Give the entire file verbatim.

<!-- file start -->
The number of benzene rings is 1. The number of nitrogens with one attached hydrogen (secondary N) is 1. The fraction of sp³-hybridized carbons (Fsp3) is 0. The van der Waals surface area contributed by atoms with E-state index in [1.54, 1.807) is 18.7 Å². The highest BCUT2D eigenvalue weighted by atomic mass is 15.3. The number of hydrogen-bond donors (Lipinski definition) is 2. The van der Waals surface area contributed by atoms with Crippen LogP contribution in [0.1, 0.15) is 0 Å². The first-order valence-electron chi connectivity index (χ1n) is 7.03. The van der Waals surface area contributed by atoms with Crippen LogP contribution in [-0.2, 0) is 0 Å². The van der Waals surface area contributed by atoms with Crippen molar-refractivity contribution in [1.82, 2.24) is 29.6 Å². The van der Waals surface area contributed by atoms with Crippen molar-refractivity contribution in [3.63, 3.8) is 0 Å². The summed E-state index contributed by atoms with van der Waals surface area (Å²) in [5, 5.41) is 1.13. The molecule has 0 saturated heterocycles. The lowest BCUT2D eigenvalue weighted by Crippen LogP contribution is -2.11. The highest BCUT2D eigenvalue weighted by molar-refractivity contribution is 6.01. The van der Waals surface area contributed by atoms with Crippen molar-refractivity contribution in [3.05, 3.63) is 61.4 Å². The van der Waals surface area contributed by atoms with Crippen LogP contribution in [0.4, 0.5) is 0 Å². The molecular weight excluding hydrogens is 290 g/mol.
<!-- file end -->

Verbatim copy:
The number of benzene rings is 1. The number of nitrogens with one attached hydrogen (secondary N) is 1. The fraction of sp³-hybridized carbons (Fsp3) is 0. The van der Waals surface area contributed by atoms with E-state index in [1.54, 1.807) is 18.7 Å². The highest BCUT2D eigenvalue weighted by atomic mass is 15.3. The number of hydrogen-bond donors (Lipinski definition) is 2. The van der Waals surface area contributed by atoms with Crippen LogP contribution in [0.1, 0.15) is 0 Å². The first-order valence-electron chi connectivity index (χ1n) is 7.03. The van der Waals surface area contributed by atoms with Crippen LogP contribution in [-0.2, 0) is 0 Å². The van der Waals surface area contributed by atoms with Crippen molar-refractivity contribution in [1.82, 2.24) is 29.6 Å². The van der Waals surface area contributed by atoms with Crippen molar-refractivity contribution in [3.63, 3.8) is 0 Å². The summed E-state index contributed by atoms with van der Waals surface area (Å²) in [5, 5.41) is 1.13. The molecule has 0 saturated heterocycles. The lowest BCUT2D eigenvalue weighted by Crippen LogP contribution is -2.11. The highest BCUT2D eigenvalue weighted by molar-refractivity contribution is 6.01. The van der Waals surface area contributed by atoms with Crippen molar-refractivity contribution in [3.05, 3.63) is 61.4 Å². The van der Waals surface area contributed by atoms with Crippen LogP contribution in [0.4, 0.5) is 0 Å². The molecular weight excluding hydrogens is 290 g/mol.